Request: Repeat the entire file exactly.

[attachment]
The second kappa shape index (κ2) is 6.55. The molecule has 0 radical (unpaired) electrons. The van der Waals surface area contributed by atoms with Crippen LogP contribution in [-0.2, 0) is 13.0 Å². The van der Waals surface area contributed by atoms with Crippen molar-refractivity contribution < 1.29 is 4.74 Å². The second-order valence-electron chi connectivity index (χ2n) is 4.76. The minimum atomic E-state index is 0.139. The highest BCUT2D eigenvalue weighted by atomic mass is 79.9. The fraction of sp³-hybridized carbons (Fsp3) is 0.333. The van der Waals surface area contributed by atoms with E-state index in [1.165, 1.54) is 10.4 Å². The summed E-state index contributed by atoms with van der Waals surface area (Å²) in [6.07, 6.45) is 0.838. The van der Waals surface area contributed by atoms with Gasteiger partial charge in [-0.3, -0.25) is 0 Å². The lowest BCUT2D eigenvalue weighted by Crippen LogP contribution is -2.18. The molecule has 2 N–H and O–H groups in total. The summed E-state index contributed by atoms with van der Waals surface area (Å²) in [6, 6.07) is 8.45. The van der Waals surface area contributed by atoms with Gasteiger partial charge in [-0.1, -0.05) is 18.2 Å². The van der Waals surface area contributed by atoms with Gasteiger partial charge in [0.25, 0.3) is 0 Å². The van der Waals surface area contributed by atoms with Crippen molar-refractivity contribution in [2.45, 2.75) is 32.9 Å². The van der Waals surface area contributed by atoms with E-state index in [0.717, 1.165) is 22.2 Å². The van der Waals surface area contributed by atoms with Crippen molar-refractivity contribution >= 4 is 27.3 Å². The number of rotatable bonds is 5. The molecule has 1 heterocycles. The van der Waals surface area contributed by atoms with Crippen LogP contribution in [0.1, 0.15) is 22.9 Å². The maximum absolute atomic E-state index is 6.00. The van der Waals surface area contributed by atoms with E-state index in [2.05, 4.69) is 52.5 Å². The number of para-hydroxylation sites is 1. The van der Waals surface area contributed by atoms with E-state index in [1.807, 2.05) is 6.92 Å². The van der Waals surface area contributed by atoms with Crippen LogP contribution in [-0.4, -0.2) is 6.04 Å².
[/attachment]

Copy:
The second kappa shape index (κ2) is 6.55. The molecule has 0 radical (unpaired) electrons. The van der Waals surface area contributed by atoms with Crippen LogP contribution in [-0.2, 0) is 13.0 Å². The van der Waals surface area contributed by atoms with Crippen molar-refractivity contribution < 1.29 is 4.74 Å². The second-order valence-electron chi connectivity index (χ2n) is 4.76. The minimum atomic E-state index is 0.139. The highest BCUT2D eigenvalue weighted by atomic mass is 79.9. The fraction of sp³-hybridized carbons (Fsp3) is 0.333. The van der Waals surface area contributed by atoms with E-state index in [1.165, 1.54) is 10.4 Å². The summed E-state index contributed by atoms with van der Waals surface area (Å²) in [6.07, 6.45) is 0.838. The van der Waals surface area contributed by atoms with Gasteiger partial charge in [-0.3, -0.25) is 0 Å². The lowest BCUT2D eigenvalue weighted by Crippen LogP contribution is -2.18. The molecule has 2 N–H and O–H groups in total. The summed E-state index contributed by atoms with van der Waals surface area (Å²) in [6, 6.07) is 8.45. The van der Waals surface area contributed by atoms with Gasteiger partial charge in [-0.1, -0.05) is 18.2 Å². The van der Waals surface area contributed by atoms with Gasteiger partial charge in [0.25, 0.3) is 0 Å². The van der Waals surface area contributed by atoms with Crippen molar-refractivity contribution in [2.45, 2.75) is 32.9 Å². The van der Waals surface area contributed by atoms with E-state index in [0.717, 1.165) is 22.2 Å². The van der Waals surface area contributed by atoms with Crippen molar-refractivity contribution >= 4 is 27.3 Å². The number of rotatable bonds is 5. The molecule has 1 heterocycles. The van der Waals surface area contributed by atoms with Crippen LogP contribution in [0.1, 0.15) is 22.9 Å². The maximum absolute atomic E-state index is 6.00. The van der Waals surface area contributed by atoms with E-state index in [2.05, 4.69) is 52.5 Å². The number of para-hydroxylation sites is 1. The van der Waals surface area contributed by atoms with E-state index in [1.807, 2.05) is 6.92 Å². The van der Waals surface area contributed by atoms with Crippen LogP contribution in [-0.4, -0.2) is 6.04 Å².